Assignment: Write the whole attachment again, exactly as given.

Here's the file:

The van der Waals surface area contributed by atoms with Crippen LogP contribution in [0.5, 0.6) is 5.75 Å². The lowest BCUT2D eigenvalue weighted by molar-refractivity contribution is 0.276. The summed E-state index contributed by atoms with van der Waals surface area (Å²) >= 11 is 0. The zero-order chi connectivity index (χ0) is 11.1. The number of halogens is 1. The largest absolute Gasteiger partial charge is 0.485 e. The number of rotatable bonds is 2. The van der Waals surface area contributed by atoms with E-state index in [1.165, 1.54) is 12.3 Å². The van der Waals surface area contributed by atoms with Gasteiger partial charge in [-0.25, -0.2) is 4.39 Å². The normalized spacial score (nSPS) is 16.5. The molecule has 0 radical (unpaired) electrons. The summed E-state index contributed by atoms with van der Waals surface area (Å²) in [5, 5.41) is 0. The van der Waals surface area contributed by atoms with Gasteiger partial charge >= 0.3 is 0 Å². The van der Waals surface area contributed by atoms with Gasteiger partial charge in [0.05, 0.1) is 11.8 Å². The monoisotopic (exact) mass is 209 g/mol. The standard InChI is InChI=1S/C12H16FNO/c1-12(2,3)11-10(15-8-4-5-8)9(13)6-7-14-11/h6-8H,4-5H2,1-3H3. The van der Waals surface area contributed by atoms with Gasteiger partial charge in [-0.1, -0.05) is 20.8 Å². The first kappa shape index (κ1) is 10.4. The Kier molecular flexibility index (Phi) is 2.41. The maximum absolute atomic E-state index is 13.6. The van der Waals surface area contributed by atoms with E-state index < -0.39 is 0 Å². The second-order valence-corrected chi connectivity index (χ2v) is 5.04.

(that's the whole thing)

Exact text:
The van der Waals surface area contributed by atoms with Crippen LogP contribution in [0.5, 0.6) is 5.75 Å². The lowest BCUT2D eigenvalue weighted by molar-refractivity contribution is 0.276. The summed E-state index contributed by atoms with van der Waals surface area (Å²) >= 11 is 0. The zero-order chi connectivity index (χ0) is 11.1. The number of halogens is 1. The largest absolute Gasteiger partial charge is 0.485 e. The number of rotatable bonds is 2. The van der Waals surface area contributed by atoms with E-state index in [1.165, 1.54) is 12.3 Å². The van der Waals surface area contributed by atoms with Gasteiger partial charge in [-0.25, -0.2) is 4.39 Å². The normalized spacial score (nSPS) is 16.5. The molecule has 0 radical (unpaired) electrons. The summed E-state index contributed by atoms with van der Waals surface area (Å²) in [5, 5.41) is 0. The van der Waals surface area contributed by atoms with Gasteiger partial charge >= 0.3 is 0 Å². The van der Waals surface area contributed by atoms with Gasteiger partial charge in [0.05, 0.1) is 11.8 Å². The monoisotopic (exact) mass is 209 g/mol. The standard InChI is InChI=1S/C12H16FNO/c1-12(2,3)11-10(15-8-4-5-8)9(13)6-7-14-11/h6-8H,4-5H2,1-3H3. The van der Waals surface area contributed by atoms with Gasteiger partial charge in [-0.1, -0.05) is 20.8 Å². The first kappa shape index (κ1) is 10.4. The Kier molecular flexibility index (Phi) is 2.41. The maximum absolute atomic E-state index is 13.6. The van der Waals surface area contributed by atoms with E-state index < -0.39 is 0 Å². The second-order valence-corrected chi connectivity index (χ2v) is 5.04.